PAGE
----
Replacing wheat with African climate-smart crops in bakery products
Habtu Abraha | Upstream Research Manager Africa, Puratos
It is a well-known fact that Africa heavily relies on imports to meet its wheat demands, which is an unsustainable practice. However, the African continent is blessed with numerous climate-smart crops, such as millet, sorghum, teff, green banana, cowpea, Bambara groundnuts, and faba bean, which have the potential to be utilized in the bakery industry. As part of the InnoFood Africa project, at Puratos, we replaced 20-40% of white wheat flour in bread with whole flour obtained from these crops. The resulting breads (see Figure 1) were found to have higher fiber and protein content compared to traditional bread, making them a healthier option.
The use of locally sourced, climate-smart crops in the bakery industry presents a promising avenue towards a more sustainable and self-sufficient future for Africa. The InnoFood Africa project demonstrates the feasibility of this approach and highlights the potential benefits for both the African population and the environment.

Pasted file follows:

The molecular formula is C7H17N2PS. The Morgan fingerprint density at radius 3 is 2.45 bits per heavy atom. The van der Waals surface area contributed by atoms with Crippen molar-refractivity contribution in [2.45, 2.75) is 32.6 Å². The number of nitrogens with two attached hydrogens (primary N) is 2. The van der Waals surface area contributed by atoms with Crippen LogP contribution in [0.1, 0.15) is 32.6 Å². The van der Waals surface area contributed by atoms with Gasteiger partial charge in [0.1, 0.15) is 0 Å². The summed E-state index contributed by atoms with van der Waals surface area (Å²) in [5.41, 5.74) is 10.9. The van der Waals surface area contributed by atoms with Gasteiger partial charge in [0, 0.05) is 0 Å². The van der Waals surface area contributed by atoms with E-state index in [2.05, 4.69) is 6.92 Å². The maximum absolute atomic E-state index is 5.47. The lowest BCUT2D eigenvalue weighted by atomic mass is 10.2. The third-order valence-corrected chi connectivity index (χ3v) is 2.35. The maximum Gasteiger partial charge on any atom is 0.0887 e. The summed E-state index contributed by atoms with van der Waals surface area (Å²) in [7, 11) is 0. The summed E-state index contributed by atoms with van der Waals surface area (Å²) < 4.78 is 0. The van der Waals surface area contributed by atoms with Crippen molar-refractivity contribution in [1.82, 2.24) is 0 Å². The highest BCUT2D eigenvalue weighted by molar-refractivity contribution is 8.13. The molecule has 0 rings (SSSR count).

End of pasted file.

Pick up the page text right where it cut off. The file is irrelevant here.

Introducing flour from such crops in leaved breads is a relatively new trend and may face consumer acceptance challenges. Considering this, it is imperative for various stakeholders, including governments, non-governmental organizations, scientific communities, private sectors, and other entities with public influence, to collaborate and create awareness while educating consumers on the benefits of such new breads. This will not only help provide a healthier food option for the African population but also reduce the continent’s reliance on imported wheat.
Fig. 1 Slices of bread made by substituting bambara ground nut (Br), finger millet (Fm), and sorghum (Sg) for 20-40% of the white wheat flour. The reference bread is made with 100% white wheat flour. Numbers without % represent bread volumes in milliliters.